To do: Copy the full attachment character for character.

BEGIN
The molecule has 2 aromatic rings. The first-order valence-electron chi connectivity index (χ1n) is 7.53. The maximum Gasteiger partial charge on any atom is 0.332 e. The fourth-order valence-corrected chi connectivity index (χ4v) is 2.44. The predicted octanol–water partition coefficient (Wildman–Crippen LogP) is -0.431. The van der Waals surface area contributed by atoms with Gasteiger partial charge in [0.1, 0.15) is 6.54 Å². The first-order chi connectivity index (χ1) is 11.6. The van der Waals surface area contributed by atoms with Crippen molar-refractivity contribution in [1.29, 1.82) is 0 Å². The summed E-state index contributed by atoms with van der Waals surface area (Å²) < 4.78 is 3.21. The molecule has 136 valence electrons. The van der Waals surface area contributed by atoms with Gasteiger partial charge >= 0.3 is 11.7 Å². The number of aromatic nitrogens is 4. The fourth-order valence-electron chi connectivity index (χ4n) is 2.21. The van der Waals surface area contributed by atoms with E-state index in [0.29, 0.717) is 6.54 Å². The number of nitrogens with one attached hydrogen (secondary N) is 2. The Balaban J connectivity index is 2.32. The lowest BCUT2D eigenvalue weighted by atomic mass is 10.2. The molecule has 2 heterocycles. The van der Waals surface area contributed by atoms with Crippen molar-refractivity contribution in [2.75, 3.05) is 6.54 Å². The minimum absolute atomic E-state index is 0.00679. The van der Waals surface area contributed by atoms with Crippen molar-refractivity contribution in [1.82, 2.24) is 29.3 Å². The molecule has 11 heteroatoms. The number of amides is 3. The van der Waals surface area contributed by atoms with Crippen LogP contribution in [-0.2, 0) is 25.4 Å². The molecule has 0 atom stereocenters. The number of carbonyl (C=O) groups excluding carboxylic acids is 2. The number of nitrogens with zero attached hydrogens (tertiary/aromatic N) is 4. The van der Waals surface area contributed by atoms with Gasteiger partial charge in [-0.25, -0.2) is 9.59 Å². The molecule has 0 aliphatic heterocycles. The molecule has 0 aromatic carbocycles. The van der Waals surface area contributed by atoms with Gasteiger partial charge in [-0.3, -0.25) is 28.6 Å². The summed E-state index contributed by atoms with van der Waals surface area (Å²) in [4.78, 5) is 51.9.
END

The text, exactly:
The molecule has 2 aromatic rings. The first-order valence-electron chi connectivity index (χ1n) is 7.53. The maximum Gasteiger partial charge on any atom is 0.332 e. The fourth-order valence-corrected chi connectivity index (χ4v) is 2.44. The predicted octanol–water partition coefficient (Wildman–Crippen LogP) is -0.431. The van der Waals surface area contributed by atoms with Gasteiger partial charge in [0.1, 0.15) is 6.54 Å². The first-order chi connectivity index (χ1) is 11.6. The van der Waals surface area contributed by atoms with Crippen molar-refractivity contribution in [1.29, 1.82) is 0 Å². The summed E-state index contributed by atoms with van der Waals surface area (Å²) < 4.78 is 3.21. The molecule has 136 valence electrons. The van der Waals surface area contributed by atoms with Gasteiger partial charge >= 0.3 is 11.7 Å². The number of aromatic nitrogens is 4. The fourth-order valence-electron chi connectivity index (χ4n) is 2.21. The van der Waals surface area contributed by atoms with E-state index in [0.29, 0.717) is 6.54 Å². The number of nitrogens with one attached hydrogen (secondary N) is 2. The Balaban J connectivity index is 2.32. The lowest BCUT2D eigenvalue weighted by atomic mass is 10.2. The molecule has 2 heterocycles. The van der Waals surface area contributed by atoms with Crippen molar-refractivity contribution in [2.75, 3.05) is 6.54 Å². The minimum absolute atomic E-state index is 0.00679. The van der Waals surface area contributed by atoms with Crippen molar-refractivity contribution in [1.82, 2.24) is 29.3 Å². The molecule has 11 heteroatoms. The number of amides is 3. The van der Waals surface area contributed by atoms with Crippen LogP contribution in [-0.2, 0) is 25.4 Å². The molecule has 0 atom stereocenters. The number of carbonyl (C=O) groups excluding carboxylic acids is 2. The number of nitrogens with zero attached hydrogens (tertiary/aromatic N) is 4. The van der Waals surface area contributed by atoms with Gasteiger partial charge in [-0.25, -0.2) is 9.59 Å². The molecule has 0 aliphatic heterocycles. The molecule has 0 aromatic carbocycles. The van der Waals surface area contributed by atoms with Gasteiger partial charge in [-0.3, -0.25) is 28.6 Å². The summed E-state index contributed by atoms with van der Waals surface area (Å²) in [4.78, 5) is 51.9.